Viruses undergo evolution and natural selection, just like cell-based life. In this process, viruses accumulate heritable genetic changes during their lifetime, which can arise from adaptations in response to environmental changes or the immune response of the host. Since viruses have short generation times and large population sizes, they often evolve rapidly. This can be a major threat to public health and can seriously thwart the development of successful vaccines and antiviral drugs.
One systematic way to study the evolution of viruses is through molecular phylogenetics, which analyzes genetic, hereditary molecular differences predominately in DNA sequences to gain information on a virus’ evolutionary relationships. Through this, the timing since the divergence of gene sequences can be estimated. This knowledge is important for understanding evolutionary history as well as evolutionary processes such as mutation rates, population sizes and selection pressures. Branch lengths are used to quantify genetic divergence – the longer the branch length, the greater the divergence of gene sequences (see figure). Nevertheless, in several viruses, divergence times have been underestimated, partly because of the limitation of phylogenetic models to describe the actual natural selection on protein-coding genes, which evolves under the selective removal of deleterious alleles and genetic polymorphisms known as purifying selection. So how can these inadequacies be addressed? Sarah Hilton, a graduate student in Dr. Jesse Bloom’s lab in the Basic Sciences Division, may have shown one way the models can be improved.
Dr. Bloom explained: “A crucial aspect of studying evolution is estimating how much time has elapsed since the divergence of related genes. In this study, Sarah showed how a new class of models that accounts for the specific constraints on different sites in a gene can remedy some problems with the accuracy of these estimates for highly diverged genes.”
In their work published in a recent issue of the journal Virus Evolution, the authors examined how estimates of deep branch lengths on phylogenetic trees are affected by accounting for the fact that proteins prefer specific amino acids at specific sites. The Bloom lab had previously developed experimentally informed codon models (ExpCMs) based on which amino acids are preferred at each protein site, that have shown improved phylogenetic fit and measurements of natural selection. ExpCMs were compared to more conventional codon substitution models, as well as with models that infer the amino-acid preferences from the natural sequences, on how they estimate branch lengths on a phylogenetic tree of influenza virus hemagglutinin (HA). The authors found that ExpCMs estimated longer deep branches, regardless of whether these site-specific amino-acid preferences are measured experimentally or inferred from sequence alignment. This branch length estimation by ExpCMs is also similar to a mutation-selection model that infers amino-acid preferences from natural sequence data. Since different protein sites prefer different amino acids, this work highlights the importance of taking this factor into account to more accurately model purifying selection and highly diverse genes.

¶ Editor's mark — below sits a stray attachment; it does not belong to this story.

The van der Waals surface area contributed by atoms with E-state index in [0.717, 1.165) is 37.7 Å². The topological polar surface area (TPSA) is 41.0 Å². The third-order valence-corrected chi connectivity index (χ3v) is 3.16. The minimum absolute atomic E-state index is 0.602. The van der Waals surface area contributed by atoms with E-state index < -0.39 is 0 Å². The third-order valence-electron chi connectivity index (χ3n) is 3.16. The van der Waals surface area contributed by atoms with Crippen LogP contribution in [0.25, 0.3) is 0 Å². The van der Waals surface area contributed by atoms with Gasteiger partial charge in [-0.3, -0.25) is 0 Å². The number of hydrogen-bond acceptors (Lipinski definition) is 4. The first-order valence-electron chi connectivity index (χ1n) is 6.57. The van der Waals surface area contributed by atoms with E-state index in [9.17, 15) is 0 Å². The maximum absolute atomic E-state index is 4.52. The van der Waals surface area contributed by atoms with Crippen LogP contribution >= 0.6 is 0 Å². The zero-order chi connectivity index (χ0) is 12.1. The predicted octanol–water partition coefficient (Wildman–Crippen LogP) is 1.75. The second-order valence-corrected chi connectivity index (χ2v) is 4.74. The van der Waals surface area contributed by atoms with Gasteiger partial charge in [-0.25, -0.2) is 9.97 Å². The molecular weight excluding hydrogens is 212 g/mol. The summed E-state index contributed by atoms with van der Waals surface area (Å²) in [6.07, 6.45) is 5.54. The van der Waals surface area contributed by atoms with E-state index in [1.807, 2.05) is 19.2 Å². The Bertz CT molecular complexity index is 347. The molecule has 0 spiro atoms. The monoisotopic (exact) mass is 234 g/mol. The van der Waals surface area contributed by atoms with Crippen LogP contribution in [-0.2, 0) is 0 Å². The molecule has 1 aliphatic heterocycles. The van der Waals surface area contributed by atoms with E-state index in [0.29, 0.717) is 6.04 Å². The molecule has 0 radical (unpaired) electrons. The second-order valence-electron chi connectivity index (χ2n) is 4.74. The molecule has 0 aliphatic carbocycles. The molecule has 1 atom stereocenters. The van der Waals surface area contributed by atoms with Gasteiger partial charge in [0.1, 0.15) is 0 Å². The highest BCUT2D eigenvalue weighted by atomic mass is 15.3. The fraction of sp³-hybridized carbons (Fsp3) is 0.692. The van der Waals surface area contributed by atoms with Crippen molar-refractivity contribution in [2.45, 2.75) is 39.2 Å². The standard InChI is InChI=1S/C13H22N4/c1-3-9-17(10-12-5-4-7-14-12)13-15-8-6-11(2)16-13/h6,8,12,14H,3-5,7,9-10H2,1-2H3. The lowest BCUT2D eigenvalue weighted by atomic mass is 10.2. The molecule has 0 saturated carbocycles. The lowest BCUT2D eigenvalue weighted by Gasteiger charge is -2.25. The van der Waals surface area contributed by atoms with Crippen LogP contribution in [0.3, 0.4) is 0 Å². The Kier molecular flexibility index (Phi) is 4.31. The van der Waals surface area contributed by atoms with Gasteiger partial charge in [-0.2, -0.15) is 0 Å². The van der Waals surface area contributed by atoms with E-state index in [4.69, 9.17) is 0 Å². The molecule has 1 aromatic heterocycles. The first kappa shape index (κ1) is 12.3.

While modeling site-specific amino-acid preferences is a distinct improvement compared to most models, there is still more work to be done in the quest for greater model accuracy. Sarah Hilton elaborates: “Here we looked at the effect models informed by empirical measurements had on branch length estimation. Next, we are developing statistical tests to evaluate the models’ adequacy. These tests will allow us to investigate over what evolutionary time scales these models are adequate descriptors of natural sequence evolution, a question raised during the study, in a quantitative and comprehensive manner.” This could one day enhance our ability to understand virus evolution from gene sequences. Until then, making improvements to models is one step closer.
Hilton SK, Bloom JD. 2018. Modeling site-specific amino-acid preferences deepens phylogenetic estimates of viral sequence divergence. Virus Evol, 4(2), vey033.
Funding was provided by the National Institutes of Health and the Howard Hughes Medical Institute.
Basic Sciences Division
Human Biology Division
Maggie Burhans, Ph.D.
Public Health Sciences Division
Vaccine and Infectious Disease Division
Clinical Research Division
Julian Simon, Ph.D.
Clinical Research Division
and Human Biology Division
Arnold Digital Library